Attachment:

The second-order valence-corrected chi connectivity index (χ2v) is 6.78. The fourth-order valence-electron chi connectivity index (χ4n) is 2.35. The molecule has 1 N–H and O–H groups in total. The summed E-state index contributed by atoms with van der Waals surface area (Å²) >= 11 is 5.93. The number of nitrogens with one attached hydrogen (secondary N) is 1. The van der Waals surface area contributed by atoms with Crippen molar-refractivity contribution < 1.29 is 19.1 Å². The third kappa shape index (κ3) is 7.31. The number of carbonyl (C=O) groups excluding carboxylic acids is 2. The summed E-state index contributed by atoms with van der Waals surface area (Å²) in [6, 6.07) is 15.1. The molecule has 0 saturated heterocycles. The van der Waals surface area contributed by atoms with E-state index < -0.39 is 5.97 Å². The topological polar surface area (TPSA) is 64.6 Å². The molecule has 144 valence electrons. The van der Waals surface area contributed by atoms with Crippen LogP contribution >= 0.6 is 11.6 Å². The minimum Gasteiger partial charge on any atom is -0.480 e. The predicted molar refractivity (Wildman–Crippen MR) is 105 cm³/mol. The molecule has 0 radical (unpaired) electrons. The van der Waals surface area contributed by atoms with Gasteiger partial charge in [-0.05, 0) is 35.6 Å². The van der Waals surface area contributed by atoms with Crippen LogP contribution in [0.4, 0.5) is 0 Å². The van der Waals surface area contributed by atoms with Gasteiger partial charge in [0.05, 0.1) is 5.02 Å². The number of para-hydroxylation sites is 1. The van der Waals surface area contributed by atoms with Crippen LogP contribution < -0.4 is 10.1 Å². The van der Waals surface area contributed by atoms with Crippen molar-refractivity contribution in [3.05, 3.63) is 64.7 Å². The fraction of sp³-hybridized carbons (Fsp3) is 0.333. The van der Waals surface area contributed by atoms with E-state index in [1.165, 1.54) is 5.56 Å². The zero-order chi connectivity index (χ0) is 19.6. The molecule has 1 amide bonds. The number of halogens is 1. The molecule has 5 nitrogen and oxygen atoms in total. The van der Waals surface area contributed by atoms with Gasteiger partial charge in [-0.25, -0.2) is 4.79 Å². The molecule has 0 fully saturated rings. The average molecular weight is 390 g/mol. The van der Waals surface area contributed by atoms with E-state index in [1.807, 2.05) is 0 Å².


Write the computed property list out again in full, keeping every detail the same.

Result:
The second-order valence-corrected chi connectivity index (χ2v) is 6.78. The fourth-order valence-electron chi connectivity index (χ4n) is 2.35. The molecule has 1 N–H and O–H groups in total. The summed E-state index contributed by atoms with van der Waals surface area (Å²) >= 11 is 5.93. The number of nitrogens with one attached hydrogen (secondary N) is 1. The van der Waals surface area contributed by atoms with Crippen molar-refractivity contribution < 1.29 is 19.1 Å². The third kappa shape index (κ3) is 7.31. The number of carbonyl (C=O) groups excluding carboxylic acids is 2. The summed E-state index contributed by atoms with van der Waals surface area (Å²) in [6, 6.07) is 15.1. The molecule has 0 saturated heterocycles. The van der Waals surface area contributed by atoms with E-state index < -0.39 is 5.97 Å². The topological polar surface area (TPSA) is 64.6 Å². The molecule has 144 valence electrons. The van der Waals surface area contributed by atoms with Crippen LogP contribution >= 0.6 is 11.6 Å². The minimum Gasteiger partial charge on any atom is -0.480 e. The predicted molar refractivity (Wildman–Crippen MR) is 105 cm³/mol. The molecule has 0 radical (unpaired) electrons. The van der Waals surface area contributed by atoms with Gasteiger partial charge in [-0.05, 0) is 35.6 Å². The van der Waals surface area contributed by atoms with Crippen LogP contribution in [0.4, 0.5) is 0 Å². The van der Waals surface area contributed by atoms with Gasteiger partial charge in [0.05, 0.1) is 5.02 Å². The number of para-hydroxylation sites is 1. The van der Waals surface area contributed by atoms with Crippen LogP contribution < -0.4 is 10.1 Å². The van der Waals surface area contributed by atoms with Crippen molar-refractivity contribution in [3.05, 3.63) is 64.7 Å². The fraction of sp³-hybridized carbons (Fsp3) is 0.333. The van der Waals surface area contributed by atoms with E-state index in [1.165, 1.54) is 5.56 Å². The zero-order chi connectivity index (χ0) is 19.6. The molecule has 1 amide bonds. The number of halogens is 1. The molecule has 5 nitrogen and oxygen atoms in total. The van der Waals surface area contributed by atoms with Gasteiger partial charge in [-0.25, -0.2) is 4.79 Å². The molecule has 0 fully saturated rings. The average molecular weight is 390 g/mol. The van der Waals surface area contributed by atoms with E-state index in [1.807, 2.05) is 0 Å².